To learn more about the Central Bucks School District elections, click the link below. To read more about other school board elections we’re covering this year, click here.
Biden has nominated 182 federal judges, 29% less than the average of his three predecessors at this point in their first terms
As of Oct. 1, President Joe Biden had nominated 182 Article III judges, 29% below the average of his three most recent predecessors—former Presidents Donald Trump (R), Barack Obama (D), and George W. Bush (R) – at this point in their first terms.
Article III judgeships refer to federal judges who serve on the U.S. Supreme Court, the U.S. Court of International Trade, or one of the 13 U.S. courts of appeal or 94 U.S. district courts. These are lifetime presidential appointments subject to Senate confirmation.
The U.S. Senate confirmed two Article III judges between Sept. 24 and Oct. 16, bringing the total number of confirmations to 135.
Here’s how many Article III judges Biden’s three predecessors sent to the U.S. Senate, and how many of those were confirmed, 985 days into their presidencies:
The chart below shows the number of confirmed judicial nominations by days in office during the Biden, Trump, Obama, and W. Bush administrations (2001-present).
There are currently 68 Article III vacancies. For upcoming vacancies, the president may submit a nomination to the U.S. Senate before the vacancy occurs.
There are five key steps in the vacancy process: a presidential nomination, a U.S. Senate committee hearing, a Senate committee vote to report the nominee to the full Senate, the full Senate voting on confirmation, and a confirmed nominee taking the judicial oath and receiving a judicial commission.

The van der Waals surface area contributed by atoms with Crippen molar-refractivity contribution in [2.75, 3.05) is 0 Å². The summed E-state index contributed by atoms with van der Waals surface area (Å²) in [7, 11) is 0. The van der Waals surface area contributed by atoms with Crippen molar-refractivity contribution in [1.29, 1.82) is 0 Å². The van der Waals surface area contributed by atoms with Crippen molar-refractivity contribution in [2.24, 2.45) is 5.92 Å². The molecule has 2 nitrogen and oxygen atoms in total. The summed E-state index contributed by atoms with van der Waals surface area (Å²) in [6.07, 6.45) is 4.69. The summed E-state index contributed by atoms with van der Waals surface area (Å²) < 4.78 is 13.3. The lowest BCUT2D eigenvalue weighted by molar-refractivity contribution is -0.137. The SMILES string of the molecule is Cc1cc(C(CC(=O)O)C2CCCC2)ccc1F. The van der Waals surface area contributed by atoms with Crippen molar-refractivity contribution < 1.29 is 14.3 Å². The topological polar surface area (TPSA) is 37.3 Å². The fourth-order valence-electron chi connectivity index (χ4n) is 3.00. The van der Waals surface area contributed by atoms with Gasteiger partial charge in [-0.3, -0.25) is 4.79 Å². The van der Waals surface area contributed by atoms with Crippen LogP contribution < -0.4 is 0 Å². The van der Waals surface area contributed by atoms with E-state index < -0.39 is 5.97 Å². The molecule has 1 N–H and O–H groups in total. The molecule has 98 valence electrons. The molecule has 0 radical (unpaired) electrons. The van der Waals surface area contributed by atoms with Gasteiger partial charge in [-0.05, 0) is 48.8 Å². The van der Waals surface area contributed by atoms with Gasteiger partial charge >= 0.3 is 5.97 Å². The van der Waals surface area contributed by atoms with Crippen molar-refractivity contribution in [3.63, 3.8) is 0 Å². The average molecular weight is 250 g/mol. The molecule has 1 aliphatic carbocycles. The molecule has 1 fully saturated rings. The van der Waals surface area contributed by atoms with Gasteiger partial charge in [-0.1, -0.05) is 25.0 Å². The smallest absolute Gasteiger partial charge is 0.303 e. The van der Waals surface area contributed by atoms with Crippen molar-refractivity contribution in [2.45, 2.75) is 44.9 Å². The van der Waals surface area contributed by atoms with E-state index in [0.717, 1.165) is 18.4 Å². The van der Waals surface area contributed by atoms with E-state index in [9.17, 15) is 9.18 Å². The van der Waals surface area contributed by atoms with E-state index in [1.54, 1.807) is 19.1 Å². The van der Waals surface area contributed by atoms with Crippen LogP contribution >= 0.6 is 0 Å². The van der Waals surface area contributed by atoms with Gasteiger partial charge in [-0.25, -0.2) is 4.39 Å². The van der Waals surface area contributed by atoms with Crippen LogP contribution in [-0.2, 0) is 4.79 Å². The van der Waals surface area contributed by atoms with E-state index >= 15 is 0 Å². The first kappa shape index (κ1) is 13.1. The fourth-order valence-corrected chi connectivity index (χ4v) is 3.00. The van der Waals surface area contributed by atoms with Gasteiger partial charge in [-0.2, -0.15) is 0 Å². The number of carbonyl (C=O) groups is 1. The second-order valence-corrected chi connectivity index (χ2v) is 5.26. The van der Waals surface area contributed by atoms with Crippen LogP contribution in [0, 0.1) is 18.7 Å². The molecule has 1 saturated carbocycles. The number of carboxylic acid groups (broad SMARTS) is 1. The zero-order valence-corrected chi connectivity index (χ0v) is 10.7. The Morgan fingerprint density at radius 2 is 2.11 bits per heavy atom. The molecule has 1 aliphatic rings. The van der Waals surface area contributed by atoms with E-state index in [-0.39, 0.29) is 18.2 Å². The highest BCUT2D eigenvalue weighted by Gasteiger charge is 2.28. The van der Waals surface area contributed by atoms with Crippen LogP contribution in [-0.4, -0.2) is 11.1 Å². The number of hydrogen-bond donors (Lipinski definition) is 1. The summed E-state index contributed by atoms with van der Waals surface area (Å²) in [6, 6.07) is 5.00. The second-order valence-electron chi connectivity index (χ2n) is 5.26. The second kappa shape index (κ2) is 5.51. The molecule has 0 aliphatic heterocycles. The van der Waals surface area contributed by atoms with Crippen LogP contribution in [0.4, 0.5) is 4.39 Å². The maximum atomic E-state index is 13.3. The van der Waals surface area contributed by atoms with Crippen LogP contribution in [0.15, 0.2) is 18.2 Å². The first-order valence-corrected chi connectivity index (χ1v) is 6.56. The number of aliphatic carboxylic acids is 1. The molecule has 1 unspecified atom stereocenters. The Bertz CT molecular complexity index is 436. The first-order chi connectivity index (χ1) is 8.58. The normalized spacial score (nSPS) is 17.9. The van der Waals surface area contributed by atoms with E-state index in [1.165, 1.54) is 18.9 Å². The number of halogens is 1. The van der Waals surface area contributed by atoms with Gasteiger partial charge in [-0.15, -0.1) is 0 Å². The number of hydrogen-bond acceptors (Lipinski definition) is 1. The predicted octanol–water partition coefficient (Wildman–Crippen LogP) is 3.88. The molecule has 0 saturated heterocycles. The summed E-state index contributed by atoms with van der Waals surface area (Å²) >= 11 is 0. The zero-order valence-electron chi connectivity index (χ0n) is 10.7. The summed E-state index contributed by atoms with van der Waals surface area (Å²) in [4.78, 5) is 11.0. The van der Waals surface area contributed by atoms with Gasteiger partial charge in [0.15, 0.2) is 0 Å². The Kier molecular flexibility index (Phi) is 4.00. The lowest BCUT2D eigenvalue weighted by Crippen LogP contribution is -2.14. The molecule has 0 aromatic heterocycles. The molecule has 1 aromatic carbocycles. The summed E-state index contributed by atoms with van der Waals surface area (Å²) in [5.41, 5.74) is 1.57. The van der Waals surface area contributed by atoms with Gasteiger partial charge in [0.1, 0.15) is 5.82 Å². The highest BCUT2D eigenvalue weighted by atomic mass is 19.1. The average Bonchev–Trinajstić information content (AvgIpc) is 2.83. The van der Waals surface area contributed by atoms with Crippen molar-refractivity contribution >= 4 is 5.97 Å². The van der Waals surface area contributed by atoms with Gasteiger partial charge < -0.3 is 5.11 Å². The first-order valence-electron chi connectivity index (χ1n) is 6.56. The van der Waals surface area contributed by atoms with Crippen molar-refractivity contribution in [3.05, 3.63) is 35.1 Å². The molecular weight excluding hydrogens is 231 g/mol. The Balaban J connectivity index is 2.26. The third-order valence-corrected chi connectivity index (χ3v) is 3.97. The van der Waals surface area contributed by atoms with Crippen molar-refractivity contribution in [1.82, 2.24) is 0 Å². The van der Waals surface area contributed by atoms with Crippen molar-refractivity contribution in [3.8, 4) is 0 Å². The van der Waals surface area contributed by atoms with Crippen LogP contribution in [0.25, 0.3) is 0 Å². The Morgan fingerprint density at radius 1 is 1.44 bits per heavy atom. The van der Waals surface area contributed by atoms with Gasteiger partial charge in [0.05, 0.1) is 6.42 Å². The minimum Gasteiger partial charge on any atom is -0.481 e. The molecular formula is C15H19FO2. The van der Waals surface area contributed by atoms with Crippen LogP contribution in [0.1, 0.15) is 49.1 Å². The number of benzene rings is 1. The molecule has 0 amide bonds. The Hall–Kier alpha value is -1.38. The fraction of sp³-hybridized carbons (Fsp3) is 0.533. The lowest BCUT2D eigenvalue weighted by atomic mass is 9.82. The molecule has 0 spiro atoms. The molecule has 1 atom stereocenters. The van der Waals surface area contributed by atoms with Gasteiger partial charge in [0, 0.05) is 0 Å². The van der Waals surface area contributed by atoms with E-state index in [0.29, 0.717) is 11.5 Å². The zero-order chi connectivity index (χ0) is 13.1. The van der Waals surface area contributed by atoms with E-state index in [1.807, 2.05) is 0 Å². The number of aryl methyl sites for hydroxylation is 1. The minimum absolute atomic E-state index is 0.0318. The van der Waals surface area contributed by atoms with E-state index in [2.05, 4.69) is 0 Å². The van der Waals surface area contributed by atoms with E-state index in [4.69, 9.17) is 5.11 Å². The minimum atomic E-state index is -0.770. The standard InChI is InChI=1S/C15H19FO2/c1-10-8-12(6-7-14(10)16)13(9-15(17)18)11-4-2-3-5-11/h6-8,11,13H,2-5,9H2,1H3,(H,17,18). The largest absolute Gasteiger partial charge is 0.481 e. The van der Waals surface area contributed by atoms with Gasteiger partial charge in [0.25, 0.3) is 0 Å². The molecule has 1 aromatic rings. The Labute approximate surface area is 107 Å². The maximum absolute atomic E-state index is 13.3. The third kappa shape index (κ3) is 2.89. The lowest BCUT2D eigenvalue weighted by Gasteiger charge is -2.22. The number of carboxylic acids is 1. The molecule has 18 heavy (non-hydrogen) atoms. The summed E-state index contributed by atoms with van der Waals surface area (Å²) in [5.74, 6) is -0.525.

If you want to learn more about U.S. Supreme Court activity and other judicial happenings around the U.S., subscribe to Robe & Gavel, our monthly newsletter covering the federal judiciary.
A deep dive into Ballotpedia’s Candidate Connection Survey, plus a conversation with Dwayne Yancey, in the latest episodes of On The Ballot
This week, we released two episodes of On the Ballot, our (usually) weekly podcast.
In the first episode, released on Oct. 17, Ballotpedia’s Communications Director Alison Graves and Communications Manager Sarah Groat discuss Ballotpedia’s Candidate Connection survey. Any of the hundreds of thousands of candidates for political office can complete the Ballotpedia candidate survey. These survey responses allow voters to hear directly from candidates about why they are running for office.
In the episode, Alison and Sarah go over the type of information we seek from candidates, how the survey’s design has evolved over time, and how the Candidate Connection can arm listeners with the knowledge they need before they head to the polls.
In our second episode of the week, released on Oct. 19 (today!), Staff Writer Doug Kronaizl sits down with Virginia Journalist Dwayne Yancey. Yancey is the executive editor of Cardinal News, an independent and nonpartisan news site that serves Southwest and Southside Virginia.
During their chat, Yancey discusses the upcoming school board elections in Virginia and why school board dynamics in rural areas help explain why most school board elections are uncontested. Yancey also discusses his career covering Virginia politics, the kind of reporting Cardinal News does, and some recent articles he’s written about Virginia’s education landscape.
To listen to this week’s episodes in full and many others, click the link below!
New episodes of On the Ballot drop every Thursday afternoon, so don’t forget to subscribe to catch our next one!